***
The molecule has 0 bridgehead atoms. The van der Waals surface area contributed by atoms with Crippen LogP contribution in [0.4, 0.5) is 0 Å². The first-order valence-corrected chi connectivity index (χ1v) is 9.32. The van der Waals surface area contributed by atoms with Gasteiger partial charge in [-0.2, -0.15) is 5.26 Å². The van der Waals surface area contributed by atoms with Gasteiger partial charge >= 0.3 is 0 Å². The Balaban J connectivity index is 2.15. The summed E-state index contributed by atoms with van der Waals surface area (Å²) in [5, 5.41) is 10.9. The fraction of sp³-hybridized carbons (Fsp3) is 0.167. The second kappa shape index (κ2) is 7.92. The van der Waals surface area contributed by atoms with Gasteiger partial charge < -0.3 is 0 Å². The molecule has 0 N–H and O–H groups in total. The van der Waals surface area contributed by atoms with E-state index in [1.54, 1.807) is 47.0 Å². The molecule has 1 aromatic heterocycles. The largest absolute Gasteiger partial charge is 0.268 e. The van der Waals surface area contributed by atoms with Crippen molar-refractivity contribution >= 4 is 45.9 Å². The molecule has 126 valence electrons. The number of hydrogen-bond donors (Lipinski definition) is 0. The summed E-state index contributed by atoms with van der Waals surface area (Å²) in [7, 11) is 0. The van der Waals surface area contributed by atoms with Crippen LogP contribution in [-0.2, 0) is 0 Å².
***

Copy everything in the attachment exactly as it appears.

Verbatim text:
The molecule has 0 bridgehead atoms. The van der Waals surface area contributed by atoms with Crippen LogP contribution in [0.4, 0.5) is 0 Å². The first-order valence-corrected chi connectivity index (χ1v) is 9.32. The van der Waals surface area contributed by atoms with Gasteiger partial charge in [-0.2, -0.15) is 5.26 Å². The van der Waals surface area contributed by atoms with Gasteiger partial charge >= 0.3 is 0 Å². The Balaban J connectivity index is 2.15. The summed E-state index contributed by atoms with van der Waals surface area (Å²) in [5, 5.41) is 10.9. The fraction of sp³-hybridized carbons (Fsp3) is 0.167. The second kappa shape index (κ2) is 7.92. The van der Waals surface area contributed by atoms with Gasteiger partial charge < -0.3 is 0 Å². The molecule has 0 N–H and O–H groups in total. The van der Waals surface area contributed by atoms with E-state index in [1.54, 1.807) is 47.0 Å². The molecule has 1 aromatic heterocycles. The largest absolute Gasteiger partial charge is 0.268 e. The van der Waals surface area contributed by atoms with Crippen molar-refractivity contribution >= 4 is 45.9 Å². The molecule has 126 valence electrons. The number of hydrogen-bond donors (Lipinski definition) is 0. The summed E-state index contributed by atoms with van der Waals surface area (Å²) in [7, 11) is 0. The van der Waals surface area contributed by atoms with Crippen LogP contribution in [-0.2, 0) is 0 Å².